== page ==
Member Blog: Weight Loss before Surgery by Dr Marion Chan
Trying to lose weight before having an operation? As if the decision to book in for a consultation wasn’t nerve-wracking enough.
As Specialist Plastic Surgeons, we’re always trying to advocate for our patient’s health and well-being. With this comes an obligation to do no harm, whilst offering as best an outcome as possible. All surgeons know for a fact that a high body mass index predisposes a patient to anaesthetic, medical and postoperative wound complications. Many cosmetic operations will also offer better aesthetic outcomes when a patient’s body mass index is closer to the average BMI (for their age and gender). Therefore it’s a good idea to consider if losing weight before surgery would be beneficial to your surgical outcomes and also plan to complete any weight loss journey prior to having final surgery.
Once you’ve decided that weight loss will be beneficial to your surgery, it’s also important to embark on your weight loss journey in a mindful and holistic way. This helps to ensure that your final weight becomes stable, as a result of an entire lifestyle change, as opposed to a quick yo-yo diet fad. Any quick corner-cutting diet is likely to cause rebound weight gain as soon as you return to “normal life”. This may reverse the aesthetic outcome of your cosmetic procedure, result in undesirable changes and possibly cause you to wonder if what you went through was worth it (something we never want our patients to feel).
The reality is though that losing weight can be a tough gig! The good news is, you don’t have to try and do it all alone. If the thought of trying to lose weight is overwhelming, knowing when to get help is better than having analysis-paralysis. An accredited sports dietician is what many surgeons recommend to their patients that need some help losing weight before their surgery. They can help plan your meals and a workout schedule so that you’re eating right and doing regular physical activity 3-4 times a week to aid energy expenditure.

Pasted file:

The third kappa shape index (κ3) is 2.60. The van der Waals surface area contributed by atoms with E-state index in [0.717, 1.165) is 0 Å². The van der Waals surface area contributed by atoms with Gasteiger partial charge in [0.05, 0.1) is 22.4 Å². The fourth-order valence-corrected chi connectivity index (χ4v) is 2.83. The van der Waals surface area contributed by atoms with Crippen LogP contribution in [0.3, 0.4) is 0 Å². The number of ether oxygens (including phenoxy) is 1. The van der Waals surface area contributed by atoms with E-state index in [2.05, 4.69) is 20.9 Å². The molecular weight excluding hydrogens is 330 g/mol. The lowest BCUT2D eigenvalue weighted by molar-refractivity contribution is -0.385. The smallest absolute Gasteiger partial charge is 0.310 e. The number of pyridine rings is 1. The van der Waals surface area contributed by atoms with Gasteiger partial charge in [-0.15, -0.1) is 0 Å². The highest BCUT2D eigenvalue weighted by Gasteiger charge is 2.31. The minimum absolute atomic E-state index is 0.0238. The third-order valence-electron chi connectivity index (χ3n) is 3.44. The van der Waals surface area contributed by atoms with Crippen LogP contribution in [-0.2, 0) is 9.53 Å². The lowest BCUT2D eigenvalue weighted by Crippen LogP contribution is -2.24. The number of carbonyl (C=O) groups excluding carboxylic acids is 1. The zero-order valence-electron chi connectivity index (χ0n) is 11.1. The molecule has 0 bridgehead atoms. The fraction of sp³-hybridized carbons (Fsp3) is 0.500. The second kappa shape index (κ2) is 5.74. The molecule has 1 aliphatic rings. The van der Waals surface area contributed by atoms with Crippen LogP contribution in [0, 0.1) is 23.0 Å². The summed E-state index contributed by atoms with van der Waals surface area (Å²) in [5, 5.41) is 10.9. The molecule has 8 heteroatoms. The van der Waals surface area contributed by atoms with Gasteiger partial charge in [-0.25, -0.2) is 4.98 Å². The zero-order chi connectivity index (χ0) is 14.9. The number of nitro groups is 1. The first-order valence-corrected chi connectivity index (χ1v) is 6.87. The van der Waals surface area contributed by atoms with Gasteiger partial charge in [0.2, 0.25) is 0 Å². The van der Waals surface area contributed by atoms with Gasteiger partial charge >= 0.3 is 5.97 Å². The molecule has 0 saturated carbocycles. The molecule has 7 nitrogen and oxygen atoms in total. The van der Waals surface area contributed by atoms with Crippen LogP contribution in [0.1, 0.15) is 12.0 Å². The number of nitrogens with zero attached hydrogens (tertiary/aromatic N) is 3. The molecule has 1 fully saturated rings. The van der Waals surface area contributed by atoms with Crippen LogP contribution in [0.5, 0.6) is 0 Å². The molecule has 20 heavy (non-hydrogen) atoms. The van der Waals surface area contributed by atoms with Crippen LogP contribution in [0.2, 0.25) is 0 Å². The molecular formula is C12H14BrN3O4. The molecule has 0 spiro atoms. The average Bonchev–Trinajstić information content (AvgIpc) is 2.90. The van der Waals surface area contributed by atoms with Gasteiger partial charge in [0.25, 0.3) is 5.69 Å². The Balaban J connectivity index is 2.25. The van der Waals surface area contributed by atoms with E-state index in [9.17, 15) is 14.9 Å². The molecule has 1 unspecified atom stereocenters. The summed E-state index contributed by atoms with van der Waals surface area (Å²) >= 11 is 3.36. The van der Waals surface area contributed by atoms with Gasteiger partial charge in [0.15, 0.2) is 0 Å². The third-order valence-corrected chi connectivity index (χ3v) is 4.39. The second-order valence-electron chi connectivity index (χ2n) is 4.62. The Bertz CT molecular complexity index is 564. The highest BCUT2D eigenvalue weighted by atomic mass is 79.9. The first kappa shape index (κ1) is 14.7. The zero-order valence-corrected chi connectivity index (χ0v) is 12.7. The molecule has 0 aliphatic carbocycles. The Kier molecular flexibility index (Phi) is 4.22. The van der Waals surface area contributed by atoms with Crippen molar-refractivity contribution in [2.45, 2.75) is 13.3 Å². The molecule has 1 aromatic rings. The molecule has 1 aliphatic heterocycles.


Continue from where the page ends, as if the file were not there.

If you decide you can do it alone, resistance (weights) training has been shown to promote lean muscle mass, which helps burn additional calories even when you’re not exercising. Using a personal trainer is a good way to achieve your weight loss goal, however, you don’t necessarily need to pay huge sums of money at a gym to achieve this! If you’re on a budget there’s plenty of online digital workout classes that also incorporate healthy food plans. It simply requires a little more research (and time) to plan this out for yourself.
While you can do it alone, an accredited sports dietician can create a plan that’s personally tailored to you and will have the resources to help balance your caloric input versus output and titrate your intake accordingly to help achieve a slight negative balance for weight loss.
We see patients often become frustrated at times with their pre-surgery weight loss journey. This is because when done holistically weight loss is slow and steady (around 500g per week) – some embark on a weight loss process and expect a sudden drop and become disheartened when the numbers don’t drop quick enough (or they drop off water weight quickly, reach a plateau, think it’s not working and give up). This is also where having a sports dietician vs going at it alone can help. They’ll be able to keep you on track, tell you if your weight loss process is going well, are able to set realistic expectations and can adjust a plan when needed. They’ll also be able to plan out your weight loss regime over time to meet with your surgery plans.
The key takeaway is to remember that this is a slow process and one that takes time. Every little percentage counts and your efforts will pay off. Always keep in mind your end goal — your surgery, and that there’s a journey to get there. For some patients weight loss and a lifestyle change is part of that journey. Your journey is a marathon, not a sprint.
Written by Dr Marion Chan (FRACS)